8 Tips For Overcoming a Bad Decision or Mistake, or “Why I’m Not a Kettle Corn Millionaire”

We’ve been talking about decision making, specifically how to make good decisions, here at Life Compass. Last time, I shared 7 strategies to help you increase your chances for success in the decision making process.

But, what if it’s too late, because you’re already in a tough situation?  Or what if, despite your best efforts in the decision making process, you end up with a decision that goes awry, or discover you made the wrong choice?  Perhaps it’s because you made a mistake in how you implemented the decision. Or maybe it is due to external factors or unintended consequences? [Read more…]

The Decision Making Process: 7 Strategies for Success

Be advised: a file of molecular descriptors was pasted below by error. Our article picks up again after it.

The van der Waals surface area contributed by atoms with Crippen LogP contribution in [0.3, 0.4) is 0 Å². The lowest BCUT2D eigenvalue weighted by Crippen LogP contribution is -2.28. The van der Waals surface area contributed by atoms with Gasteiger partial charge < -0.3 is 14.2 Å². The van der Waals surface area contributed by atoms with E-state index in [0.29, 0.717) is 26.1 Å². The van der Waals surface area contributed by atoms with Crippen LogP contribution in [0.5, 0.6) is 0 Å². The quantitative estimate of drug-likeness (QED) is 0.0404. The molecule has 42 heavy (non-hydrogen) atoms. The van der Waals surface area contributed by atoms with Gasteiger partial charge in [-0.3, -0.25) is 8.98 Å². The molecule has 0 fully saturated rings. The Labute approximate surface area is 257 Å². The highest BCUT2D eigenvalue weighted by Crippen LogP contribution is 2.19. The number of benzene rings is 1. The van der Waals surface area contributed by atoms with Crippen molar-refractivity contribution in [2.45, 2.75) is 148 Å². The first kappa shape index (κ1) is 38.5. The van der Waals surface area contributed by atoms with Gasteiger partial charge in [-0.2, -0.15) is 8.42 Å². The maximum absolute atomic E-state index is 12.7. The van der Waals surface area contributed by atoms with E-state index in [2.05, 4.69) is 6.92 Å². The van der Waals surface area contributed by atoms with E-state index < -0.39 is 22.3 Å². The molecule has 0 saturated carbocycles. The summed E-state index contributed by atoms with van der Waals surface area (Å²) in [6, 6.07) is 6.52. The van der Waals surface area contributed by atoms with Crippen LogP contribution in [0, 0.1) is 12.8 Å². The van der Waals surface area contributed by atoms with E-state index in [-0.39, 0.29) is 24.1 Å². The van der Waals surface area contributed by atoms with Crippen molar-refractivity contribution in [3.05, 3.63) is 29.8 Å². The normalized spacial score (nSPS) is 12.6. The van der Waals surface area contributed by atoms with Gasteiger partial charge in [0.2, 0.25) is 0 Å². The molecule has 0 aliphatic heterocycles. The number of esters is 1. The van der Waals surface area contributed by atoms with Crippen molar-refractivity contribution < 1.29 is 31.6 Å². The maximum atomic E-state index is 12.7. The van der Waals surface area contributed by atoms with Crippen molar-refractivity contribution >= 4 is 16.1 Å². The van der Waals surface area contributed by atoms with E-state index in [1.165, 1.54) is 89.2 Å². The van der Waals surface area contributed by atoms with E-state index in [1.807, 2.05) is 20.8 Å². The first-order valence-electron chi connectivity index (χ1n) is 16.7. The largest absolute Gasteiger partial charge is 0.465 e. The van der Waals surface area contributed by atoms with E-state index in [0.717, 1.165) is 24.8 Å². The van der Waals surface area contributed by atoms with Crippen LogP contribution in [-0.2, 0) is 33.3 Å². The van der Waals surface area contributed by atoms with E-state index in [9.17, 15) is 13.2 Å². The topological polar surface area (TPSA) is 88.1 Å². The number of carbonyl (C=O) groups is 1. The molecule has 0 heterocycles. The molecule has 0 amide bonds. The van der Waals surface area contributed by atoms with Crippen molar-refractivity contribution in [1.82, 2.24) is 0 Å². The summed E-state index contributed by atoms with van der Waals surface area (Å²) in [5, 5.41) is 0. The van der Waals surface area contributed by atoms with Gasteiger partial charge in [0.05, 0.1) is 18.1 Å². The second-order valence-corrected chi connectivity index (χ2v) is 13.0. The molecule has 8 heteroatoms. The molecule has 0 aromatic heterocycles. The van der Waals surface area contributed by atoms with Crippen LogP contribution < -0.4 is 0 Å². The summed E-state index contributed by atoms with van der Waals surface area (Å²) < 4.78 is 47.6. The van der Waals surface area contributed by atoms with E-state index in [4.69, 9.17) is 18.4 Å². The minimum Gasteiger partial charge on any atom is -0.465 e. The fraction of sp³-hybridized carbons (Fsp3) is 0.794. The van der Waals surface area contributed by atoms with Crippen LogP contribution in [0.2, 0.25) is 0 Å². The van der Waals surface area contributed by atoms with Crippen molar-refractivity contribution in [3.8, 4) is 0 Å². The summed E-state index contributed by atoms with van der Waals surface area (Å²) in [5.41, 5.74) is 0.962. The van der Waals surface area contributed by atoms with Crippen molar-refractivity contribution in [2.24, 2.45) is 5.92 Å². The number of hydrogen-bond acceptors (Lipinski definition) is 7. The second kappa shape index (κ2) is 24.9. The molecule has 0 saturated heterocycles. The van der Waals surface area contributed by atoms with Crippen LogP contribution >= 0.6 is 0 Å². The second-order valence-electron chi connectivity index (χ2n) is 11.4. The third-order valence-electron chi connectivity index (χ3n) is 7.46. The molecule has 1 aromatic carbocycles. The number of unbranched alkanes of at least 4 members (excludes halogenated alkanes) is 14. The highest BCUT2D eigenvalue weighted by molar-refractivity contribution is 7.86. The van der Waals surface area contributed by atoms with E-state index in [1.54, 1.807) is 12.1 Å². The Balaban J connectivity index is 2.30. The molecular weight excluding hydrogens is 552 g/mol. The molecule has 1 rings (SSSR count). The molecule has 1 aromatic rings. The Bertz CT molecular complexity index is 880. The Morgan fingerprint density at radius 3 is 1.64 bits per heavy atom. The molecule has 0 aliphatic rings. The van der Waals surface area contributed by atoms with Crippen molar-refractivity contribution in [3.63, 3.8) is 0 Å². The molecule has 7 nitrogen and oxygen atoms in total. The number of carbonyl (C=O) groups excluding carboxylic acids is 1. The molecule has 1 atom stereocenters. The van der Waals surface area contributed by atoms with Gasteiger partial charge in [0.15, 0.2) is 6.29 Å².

Tough Decisions Ahead Road SignThe ability to make good decisions is a key to success in life, and in maintaining work-life balance, wouldn’t you agree?

Yet many of us, myself included, struggle at times in the decision making process, for fear that we’ll choose the wrong option.

This is especially true when it comes to important decisions regarding our family, career, business, etc.

Like whether to go back to school, quit your job, start that business you’ve always wanted, start a family, or work from home. Or maybe decisions regarding how to care for an elderly parent or how to help your child pay for college/university.

Yesterday, in my post on How to Make Good Decisions, I promised I’d give you some tips on how to make good decisions, so…

the decision making process

Here are some seven tips on how you can improve your chances for success in the decision making process:

  1. Embrace the decision making process – Yogi Berra said, “When you come to the fork in the road…take it.” My interpretation is that when you are faced with a decision, embrace it. Don’t shy away from it.